05:16 AM

Mail-in sperm testing system just as reliable in predicting male fertility as tests performed in clinic settings

Keck Medicine of USC study shows that semen can accurately be tested up to 52 hours after being collected, offering men greater flexibility in how they provide sperm specimens

LOS ANGELES — Some 15% of couples struggle with infertility. When couples fail to conceive, guidelines recommend both the man and woman undergo a tandem fertility evaluation.

For men, this includes providing at least one semen sample, which is analyzed to determine if there are factors reducing the sperms’ chances of fertilizing an egg.

The current gold standard of sperm fertility evaluation requires men to provide a sperm sample in a lab or clinic, which is then examined within an hour. After an hour, the sperm begin to die, and the results are no longer accurate. The study was published in Fertility and Sterility.

However, a new study from Keck Medicine of USC challenges this tight timeline, showing that an at-home, mail-in testing kit can accurately test sperm up to 52 hours after the sample was given, despite sperm degradation. 

“This is a game changer for men because it means they no longer have to come into a lab or clinic to provide a sample, an experience some find unnerving and challenging,” said Mary Samplaski, MD, a male infertility specialist with Keck Medicine and lead investigator of the study. “This allows men to secure highly accurate male fertility results while providing the specimen from the comfort of their own home.”

Such flexibility to mail in a specimen rather than give one in a provider’s office is even more important due the COVID-19 pandemic. “Some labs have closed, and people may be hesitant to visit a clinic right now,” she added.

With the goal of making sperm testing more accessible, Samplaski and colleagues compared the accuracy of a new at-home, mail-in semen analysis system with that of the one-hour, in-office sperm test.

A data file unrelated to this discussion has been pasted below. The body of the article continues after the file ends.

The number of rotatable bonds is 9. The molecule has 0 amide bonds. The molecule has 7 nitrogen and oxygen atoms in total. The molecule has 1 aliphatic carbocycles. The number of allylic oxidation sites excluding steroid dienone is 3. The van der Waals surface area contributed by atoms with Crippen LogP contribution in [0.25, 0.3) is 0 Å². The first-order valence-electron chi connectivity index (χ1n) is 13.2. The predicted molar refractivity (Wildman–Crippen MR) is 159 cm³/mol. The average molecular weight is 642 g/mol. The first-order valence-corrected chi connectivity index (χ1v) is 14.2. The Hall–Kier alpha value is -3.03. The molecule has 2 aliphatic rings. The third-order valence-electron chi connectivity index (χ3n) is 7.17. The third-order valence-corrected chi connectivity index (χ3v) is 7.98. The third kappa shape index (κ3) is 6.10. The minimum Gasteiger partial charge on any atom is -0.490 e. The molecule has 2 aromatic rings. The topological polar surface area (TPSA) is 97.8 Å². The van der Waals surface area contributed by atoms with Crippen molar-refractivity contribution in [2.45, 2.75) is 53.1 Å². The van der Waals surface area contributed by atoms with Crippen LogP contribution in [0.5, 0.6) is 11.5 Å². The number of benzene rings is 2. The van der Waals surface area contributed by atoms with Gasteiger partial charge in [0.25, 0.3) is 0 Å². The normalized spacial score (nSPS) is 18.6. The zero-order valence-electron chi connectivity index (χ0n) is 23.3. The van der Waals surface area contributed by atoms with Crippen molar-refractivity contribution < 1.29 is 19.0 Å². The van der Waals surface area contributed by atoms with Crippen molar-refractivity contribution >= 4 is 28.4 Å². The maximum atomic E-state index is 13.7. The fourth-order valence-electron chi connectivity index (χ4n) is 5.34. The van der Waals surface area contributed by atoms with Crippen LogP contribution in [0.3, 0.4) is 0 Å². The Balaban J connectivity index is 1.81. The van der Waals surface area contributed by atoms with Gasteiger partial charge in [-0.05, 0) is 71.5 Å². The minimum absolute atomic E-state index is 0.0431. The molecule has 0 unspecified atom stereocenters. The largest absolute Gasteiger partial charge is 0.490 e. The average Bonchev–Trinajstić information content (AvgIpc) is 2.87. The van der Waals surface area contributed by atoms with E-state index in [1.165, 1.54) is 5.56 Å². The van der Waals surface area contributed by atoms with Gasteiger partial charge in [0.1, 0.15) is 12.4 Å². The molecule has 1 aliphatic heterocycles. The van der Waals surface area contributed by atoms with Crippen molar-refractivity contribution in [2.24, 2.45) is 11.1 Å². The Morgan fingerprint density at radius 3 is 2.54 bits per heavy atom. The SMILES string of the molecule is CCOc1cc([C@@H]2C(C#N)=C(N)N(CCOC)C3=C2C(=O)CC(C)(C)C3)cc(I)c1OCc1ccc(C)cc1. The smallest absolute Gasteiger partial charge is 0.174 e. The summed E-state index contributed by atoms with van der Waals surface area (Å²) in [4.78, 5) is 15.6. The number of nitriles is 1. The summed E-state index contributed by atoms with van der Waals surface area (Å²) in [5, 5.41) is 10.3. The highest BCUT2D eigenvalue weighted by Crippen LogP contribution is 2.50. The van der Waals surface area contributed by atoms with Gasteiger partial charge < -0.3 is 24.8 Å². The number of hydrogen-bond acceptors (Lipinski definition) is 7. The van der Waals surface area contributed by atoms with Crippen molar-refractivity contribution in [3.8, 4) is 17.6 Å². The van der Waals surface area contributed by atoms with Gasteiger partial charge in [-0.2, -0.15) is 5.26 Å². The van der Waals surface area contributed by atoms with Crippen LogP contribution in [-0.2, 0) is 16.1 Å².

While other at-home tests have been developed over the years, they have not been successful, said Samplaski. This new testing system, developed in 2019 with feedback from fertility urologists, was selected for the study because it contains a unique solution that promises to gauge the specimen’s fresh findings for days, even after the sperm has degraded.

For the study, researchers collected multiple semen samples from 164 men and analyzed them using the one-hour test. They evaluated the specimen for sperm count, shape and motility (the ability of the sperm to move through the woman’s reproductive tract to fertilize the egg).

Next, researchers added the mail-in kit preservation solution to the samples, retesting the semen four times during a 52-hour period from when the samples were given. (While normally a mail-in sample going to a lab would take 24 hours to reach its destination, researchers wanted to test the limits of the kit in case of a postal delay).

Specimens were also exposed to a range of temperatures that mimicked different climates a sample might have to withstand when shipped from anywhere within the United States.

At the end of their comparison, researchers discovered that the mail-in specimens were able to analyze the quality of the sperm with near perfect accuracy when compared to fresh samples.

“Essentially, there was no difference in the results,” said Samplaski. “While this study was limited in scope, the findings make the mail-in system a reliable option to consider for routine clinical use in evaluating sperm.”

She recommends that couples facing infertility ask their doctors about mail-in sperm testing.

“The more options a couple has in their fertility care, the better,” she said. “Making evaluative tests easier keeps couples moving forward and ultimately improves their chances of conception.”